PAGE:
Art in the airport? You bet.

Travelers can slow down and enjoy some Fort Wayne culture while they wait for arrivals or departures

FORT WAYNE NEWSPAPERS Artwork on display in the West Gallery of Fort Wayne International Airport
COURTESY FORT WAYNE INTERNATIONAL AIRPORT Local artist Robb Owen has his work displayed near the gates at Fort Wayne International Airport
COURTESY FORT WAYNE INTERNATIONAL AIRPORT Art in the Airport is a program designed to feature work from local artists where many visitors first set eyes on our city — Fort Wayne International Airport.
FORT WAYNE NEWSPAPERS The West Gallery at Fort Wayne International Airport.
FORT WAYNE NEWSPAPERS Artwork on display in the West Gallery of Fort Wayne International Airport
FORT WAYNE NEWSPAPERS Artwork that can now be found at Fort Wayne International Airport

Someone who knew of Robb Owen’s artistic endeavors forwarded him a link one day, and that’s how this began for him.

An organization was looking for art to display. While an engineer by trade, Owen has been creating art his entire life. A little over a year ago some of his works made their way into a gallery for the first time. Since then, he’s displayed his work in other galleries as well, but the place seeking art for its walls this time around was a tad unique.

That organization?

The Fort Wayne Airport Authority.

Authority officials unveiled Owen’s work at Fort Wayne International Airport this week as the year’s first of several planned “Art in the Airport” displays, which brings the work of local artists to one of the first places visitors see when they come to the Summit City.

“To be honest with you, I didn’t expect this,” said Owen, who last week set up his work for airport goers. “It’s a huge deal for me.”

For the last several years, airports all over the country have spruced up what has typically been buildings of constant motion — going from one line to another; then a terminal; then a gate, a plane, etc. — with public art displays.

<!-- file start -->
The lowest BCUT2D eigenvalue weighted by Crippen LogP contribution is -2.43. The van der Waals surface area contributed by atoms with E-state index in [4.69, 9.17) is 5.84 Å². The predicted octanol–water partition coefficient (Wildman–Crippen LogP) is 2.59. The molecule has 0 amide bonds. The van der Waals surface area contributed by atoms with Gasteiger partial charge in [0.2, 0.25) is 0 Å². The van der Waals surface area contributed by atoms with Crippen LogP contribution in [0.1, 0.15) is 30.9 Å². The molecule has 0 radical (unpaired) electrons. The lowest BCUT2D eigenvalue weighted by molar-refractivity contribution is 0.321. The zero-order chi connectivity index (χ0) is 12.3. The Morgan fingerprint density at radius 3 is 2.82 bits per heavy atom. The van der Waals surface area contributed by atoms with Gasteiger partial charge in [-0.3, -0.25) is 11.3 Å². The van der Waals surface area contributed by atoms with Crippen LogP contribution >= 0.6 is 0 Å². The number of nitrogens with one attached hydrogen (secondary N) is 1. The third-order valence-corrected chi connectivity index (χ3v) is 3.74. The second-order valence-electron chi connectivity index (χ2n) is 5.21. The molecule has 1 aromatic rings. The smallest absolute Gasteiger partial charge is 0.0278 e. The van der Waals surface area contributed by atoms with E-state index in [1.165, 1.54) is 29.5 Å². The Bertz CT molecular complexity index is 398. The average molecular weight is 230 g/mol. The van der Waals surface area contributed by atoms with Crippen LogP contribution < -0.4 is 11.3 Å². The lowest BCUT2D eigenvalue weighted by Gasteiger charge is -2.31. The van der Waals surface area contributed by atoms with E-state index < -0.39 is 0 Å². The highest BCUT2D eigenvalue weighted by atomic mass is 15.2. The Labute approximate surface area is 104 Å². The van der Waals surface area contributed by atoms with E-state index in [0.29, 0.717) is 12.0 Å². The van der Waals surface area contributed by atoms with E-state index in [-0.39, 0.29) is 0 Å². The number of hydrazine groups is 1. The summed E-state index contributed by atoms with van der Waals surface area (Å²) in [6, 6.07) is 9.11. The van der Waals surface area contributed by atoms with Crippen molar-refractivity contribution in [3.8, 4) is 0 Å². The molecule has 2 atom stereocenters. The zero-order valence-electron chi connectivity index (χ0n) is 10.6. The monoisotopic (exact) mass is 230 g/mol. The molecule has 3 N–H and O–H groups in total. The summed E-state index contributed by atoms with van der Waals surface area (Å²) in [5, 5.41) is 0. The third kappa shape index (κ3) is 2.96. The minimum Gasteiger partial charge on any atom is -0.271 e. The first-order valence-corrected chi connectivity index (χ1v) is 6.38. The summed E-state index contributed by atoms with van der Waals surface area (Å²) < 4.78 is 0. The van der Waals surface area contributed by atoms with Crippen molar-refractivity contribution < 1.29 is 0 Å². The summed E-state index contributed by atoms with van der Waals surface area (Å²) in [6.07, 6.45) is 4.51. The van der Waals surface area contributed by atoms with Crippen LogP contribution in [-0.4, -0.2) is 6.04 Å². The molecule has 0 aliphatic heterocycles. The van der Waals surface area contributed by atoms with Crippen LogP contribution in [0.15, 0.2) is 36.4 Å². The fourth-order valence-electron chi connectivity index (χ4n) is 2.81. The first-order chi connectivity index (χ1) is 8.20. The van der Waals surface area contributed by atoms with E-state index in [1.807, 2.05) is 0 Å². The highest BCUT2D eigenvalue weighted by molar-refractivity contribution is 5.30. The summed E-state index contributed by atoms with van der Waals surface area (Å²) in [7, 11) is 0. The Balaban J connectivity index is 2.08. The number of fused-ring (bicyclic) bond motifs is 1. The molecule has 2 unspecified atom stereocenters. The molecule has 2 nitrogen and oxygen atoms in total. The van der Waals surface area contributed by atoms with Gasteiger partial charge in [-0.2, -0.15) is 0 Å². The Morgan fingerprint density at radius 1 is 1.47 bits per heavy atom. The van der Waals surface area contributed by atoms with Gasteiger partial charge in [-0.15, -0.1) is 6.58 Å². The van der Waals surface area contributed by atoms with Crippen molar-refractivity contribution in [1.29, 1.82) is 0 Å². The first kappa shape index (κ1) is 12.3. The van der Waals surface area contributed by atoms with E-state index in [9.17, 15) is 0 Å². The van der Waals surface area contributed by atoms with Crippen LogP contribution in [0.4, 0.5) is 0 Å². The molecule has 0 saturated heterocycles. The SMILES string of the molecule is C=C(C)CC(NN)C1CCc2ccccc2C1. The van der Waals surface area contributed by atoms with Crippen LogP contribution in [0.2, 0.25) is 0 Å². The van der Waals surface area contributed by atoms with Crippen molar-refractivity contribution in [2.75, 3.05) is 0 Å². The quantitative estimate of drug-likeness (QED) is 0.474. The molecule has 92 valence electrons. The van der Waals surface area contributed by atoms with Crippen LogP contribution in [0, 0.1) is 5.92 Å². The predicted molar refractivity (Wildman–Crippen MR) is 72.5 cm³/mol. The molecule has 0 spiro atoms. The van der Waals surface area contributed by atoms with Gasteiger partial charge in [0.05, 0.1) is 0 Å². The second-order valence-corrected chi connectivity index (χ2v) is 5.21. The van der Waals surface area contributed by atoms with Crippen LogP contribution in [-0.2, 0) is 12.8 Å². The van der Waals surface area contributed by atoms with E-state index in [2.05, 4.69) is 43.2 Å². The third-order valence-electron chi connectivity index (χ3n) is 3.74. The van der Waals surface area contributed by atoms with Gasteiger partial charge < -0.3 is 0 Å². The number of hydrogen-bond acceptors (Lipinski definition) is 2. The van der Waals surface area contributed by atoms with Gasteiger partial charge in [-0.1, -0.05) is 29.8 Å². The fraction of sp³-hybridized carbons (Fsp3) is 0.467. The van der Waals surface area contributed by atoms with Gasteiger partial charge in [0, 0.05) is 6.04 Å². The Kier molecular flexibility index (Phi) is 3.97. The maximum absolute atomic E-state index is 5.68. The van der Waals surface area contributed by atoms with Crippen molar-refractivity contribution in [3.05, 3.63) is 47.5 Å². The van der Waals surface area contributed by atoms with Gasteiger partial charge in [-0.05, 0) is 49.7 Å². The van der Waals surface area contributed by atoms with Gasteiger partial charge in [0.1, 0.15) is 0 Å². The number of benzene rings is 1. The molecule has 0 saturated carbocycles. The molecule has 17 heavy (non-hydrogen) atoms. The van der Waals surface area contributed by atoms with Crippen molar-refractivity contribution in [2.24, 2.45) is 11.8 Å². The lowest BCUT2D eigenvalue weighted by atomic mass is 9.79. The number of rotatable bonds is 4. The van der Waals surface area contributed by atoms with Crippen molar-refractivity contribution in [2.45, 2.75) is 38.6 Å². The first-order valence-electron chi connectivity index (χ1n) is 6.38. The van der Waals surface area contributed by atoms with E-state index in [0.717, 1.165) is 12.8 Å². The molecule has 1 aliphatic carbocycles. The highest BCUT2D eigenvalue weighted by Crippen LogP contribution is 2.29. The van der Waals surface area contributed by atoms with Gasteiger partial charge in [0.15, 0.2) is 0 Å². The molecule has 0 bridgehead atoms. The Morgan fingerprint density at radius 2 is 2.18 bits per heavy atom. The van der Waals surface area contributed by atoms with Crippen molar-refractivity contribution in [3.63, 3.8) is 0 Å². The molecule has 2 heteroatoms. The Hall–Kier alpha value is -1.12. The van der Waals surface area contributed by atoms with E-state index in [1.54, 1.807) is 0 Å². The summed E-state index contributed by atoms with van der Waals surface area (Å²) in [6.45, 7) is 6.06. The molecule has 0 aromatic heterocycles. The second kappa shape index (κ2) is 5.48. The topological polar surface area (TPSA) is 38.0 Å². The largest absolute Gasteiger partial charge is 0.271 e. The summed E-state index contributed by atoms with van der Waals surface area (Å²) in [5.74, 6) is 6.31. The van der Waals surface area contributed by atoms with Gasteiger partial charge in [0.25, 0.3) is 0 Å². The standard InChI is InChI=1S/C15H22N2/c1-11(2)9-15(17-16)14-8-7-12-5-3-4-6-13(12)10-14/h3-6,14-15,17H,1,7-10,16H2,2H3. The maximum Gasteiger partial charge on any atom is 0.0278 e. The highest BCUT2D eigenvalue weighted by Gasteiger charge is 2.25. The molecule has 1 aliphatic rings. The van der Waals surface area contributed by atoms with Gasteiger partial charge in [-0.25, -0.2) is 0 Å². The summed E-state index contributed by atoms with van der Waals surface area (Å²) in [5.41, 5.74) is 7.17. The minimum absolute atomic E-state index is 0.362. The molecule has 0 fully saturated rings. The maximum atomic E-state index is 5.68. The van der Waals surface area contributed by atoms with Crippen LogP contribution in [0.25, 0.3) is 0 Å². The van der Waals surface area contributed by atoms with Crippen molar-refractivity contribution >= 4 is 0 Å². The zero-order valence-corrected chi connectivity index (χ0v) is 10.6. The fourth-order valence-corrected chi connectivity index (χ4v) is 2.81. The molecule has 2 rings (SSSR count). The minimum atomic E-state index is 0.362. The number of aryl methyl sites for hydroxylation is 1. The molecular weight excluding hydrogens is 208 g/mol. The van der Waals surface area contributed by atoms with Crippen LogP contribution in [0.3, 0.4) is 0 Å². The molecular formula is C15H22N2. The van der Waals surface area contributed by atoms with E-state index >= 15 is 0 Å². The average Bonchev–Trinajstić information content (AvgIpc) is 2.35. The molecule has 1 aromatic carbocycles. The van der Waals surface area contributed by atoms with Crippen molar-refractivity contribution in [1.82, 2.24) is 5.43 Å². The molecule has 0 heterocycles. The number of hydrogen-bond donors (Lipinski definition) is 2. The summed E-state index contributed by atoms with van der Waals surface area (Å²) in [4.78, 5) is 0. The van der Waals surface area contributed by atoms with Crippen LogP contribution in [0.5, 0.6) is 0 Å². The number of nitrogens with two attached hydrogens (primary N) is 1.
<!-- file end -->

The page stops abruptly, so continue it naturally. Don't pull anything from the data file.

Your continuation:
So much so art work factored heavily into the renovation of LAX in Los Angeles and plays a giant role in big city airports found in Denver, Miami and even Indianapolis. The Indianapolis Airport Authority even partners with local arts organizations to bring displays for those coming to our state’s capital.

Fort Wayne jumped on board with its own program about six years ago, and for the last two it has been in the hands of Katie Robinson, the airport’s marketing specialist.

“In a lot of cities, art is becoming a real big part of the community and plays a part in pulling the community together,” Robinson said. “The airport program is an extension of that. The airport is the first thing a lot of people see here, so it’s a good starting point for them.”

The way the program works goes like this:

Airport officials put a call out for art. Artists can submit their works, and then a number of them are chosen to be displayed throughout the year — at no fee for the artist. Thus, the program provides free exposure for the artist and a free art showing for travelers.

Last year between 10 and 15 artists submitted work. This year Robinson received roughly 30 submissions.

“We doubled the submissions, and that was kind of one of my goals,” Robinson said. “I wanted artists to know this is at the airport and they can be a part of it.”

So far, the airport has only asked for art that can be hung on walls — no sculptures as of yet. And while there is a mini-gallery by the ticket windows on the airport’s west side, the bigger gallery is past the security check in the area of Gates 5 through 8 — which is where people waiting for a plane or coming off a plane can take some time to enjoy something different.

“I’m real happy with how it’s set up,” Owen said. “I know it will get a fair amount of attention.”

And hopefully it brings a little culture, levity and maybe a pleasant distraction or two for travelers making their way through the hectic world of air travel.

Plus, it’ll give them a small sense of who we are.

Two-Six-Oh

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